I was intrigued by the paragraph about sleep paralysis which describes a phenomenon where a person will not be able to move when they just fell asleep or when they wake up suddenly. However, we now know that sleep paralysis is actually caused by our REM sleep which pretty much shuts down all muscle function while your brain remains very active so that you won't be able to act out the scenarios conjuring in your brain. The mechanism that actually momentarily stops all muscle functions is called REM atonia (aka REM sleep paralysis). Many have claimed to have hallucinations during sleep paralysis. There are two names for these hallucinations: hypnagogic hallucinations happens when you are sleeping and hypnopompic hallucinations happens when you have just awakened. Both are associated with supernatural claims.
Sleep paralysis has earned itself a pretty infamous name in history. People have associated such paralysis to be the work of a demon, ghost, incubi and etc. In fact, this is a big part in my Vietnamese culture. We call it ma đè, which literally translates into "ghost" and "pushed down" or bóng đè which translates to "shadow" and "pushed down". I actually grew up thinking this was a fact for a very long time.
This hit pretty close to home since I actually suffered from sleep paralysis a lot when I was a child. I remember just lying awake in my room with the lights on and just being too afraid to close my eyes because I didn't want to see...something. I still remember pretty vividly my hallucinations. There was always something really dark on top of me, and I felt like I couldn't breathe or scream. I never saw an actual figure; it was just a big blob of blackness all around me and suffocating me. I know this sounds really creepy, and I'm actually really creeped out just writing about it, but that's what I remember. And of course, when you are six years old and just experienced something like that, it sticks with you for a very long time. My mother's explanation was that there was a ghost and a demon haunting my dreams and trying to kill me...which didn't really help. She said it probably had something to do with me doing something very bad in my past life and that a vengeful demon was trying to kill me...which again, didn't really help. I didn't want to sleep for a very long time. And even now, I still sleep with a nightlight on.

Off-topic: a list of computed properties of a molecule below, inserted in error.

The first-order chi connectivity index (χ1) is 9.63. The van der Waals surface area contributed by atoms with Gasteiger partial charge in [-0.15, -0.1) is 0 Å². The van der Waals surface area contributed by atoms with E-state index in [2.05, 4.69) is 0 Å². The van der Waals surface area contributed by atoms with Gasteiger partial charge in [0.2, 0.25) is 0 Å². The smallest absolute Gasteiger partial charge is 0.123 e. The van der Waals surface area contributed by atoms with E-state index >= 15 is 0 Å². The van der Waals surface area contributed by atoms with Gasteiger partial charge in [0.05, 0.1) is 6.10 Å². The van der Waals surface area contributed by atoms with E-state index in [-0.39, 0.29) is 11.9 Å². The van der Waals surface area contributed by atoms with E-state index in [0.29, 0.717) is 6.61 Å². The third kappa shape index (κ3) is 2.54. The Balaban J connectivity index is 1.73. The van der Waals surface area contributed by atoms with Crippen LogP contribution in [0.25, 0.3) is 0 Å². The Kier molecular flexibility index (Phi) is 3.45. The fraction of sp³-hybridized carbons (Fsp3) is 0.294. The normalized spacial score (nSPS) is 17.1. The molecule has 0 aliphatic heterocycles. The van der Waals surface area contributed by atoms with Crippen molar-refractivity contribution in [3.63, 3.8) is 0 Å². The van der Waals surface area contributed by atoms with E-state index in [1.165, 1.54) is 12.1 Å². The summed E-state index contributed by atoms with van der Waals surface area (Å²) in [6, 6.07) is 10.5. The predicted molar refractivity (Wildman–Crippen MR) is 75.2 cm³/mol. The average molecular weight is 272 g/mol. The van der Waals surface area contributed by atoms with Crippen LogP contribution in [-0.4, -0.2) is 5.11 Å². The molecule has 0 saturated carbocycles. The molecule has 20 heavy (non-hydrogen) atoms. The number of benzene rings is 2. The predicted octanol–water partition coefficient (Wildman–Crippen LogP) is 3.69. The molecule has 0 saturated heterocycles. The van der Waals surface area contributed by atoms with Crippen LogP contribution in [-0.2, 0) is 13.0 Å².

I don't really remember when I stopped being scared of going to sleep. Probably in my high school years when I really needed it. But, reading this just brought me back to that experience when I was young and the explanation that I was given. Of course, I don't blame my mom. I think my culture in general is VERY superstitious when it comes to these things so I'm not saying that it was my mother's fault. However, it did cement my thoughts about science and its uses.
When I read about sleep paralysis in Chapter Five, it really struck me how science is very much needed in our world to explain seemingly "unnatural" events that happen in our lives. Without science, we would just give in to our heuristics and biases to lead our lives without any real factual evidence to support it. I feel it is very important for us to gain new knowledge in our world so that we don't go down such a path. Honestly, science would have helped me by explaining why this was happening rather than just believing that I was being killed by a demon. I think when you explain something that "seems" supernatural and basically contradict it with hard evidence that science and research provides, we would not live our lives by such beliefs. And it is because of this that I think science is truly meant to confirm and reject our biases in order for us to understand our world.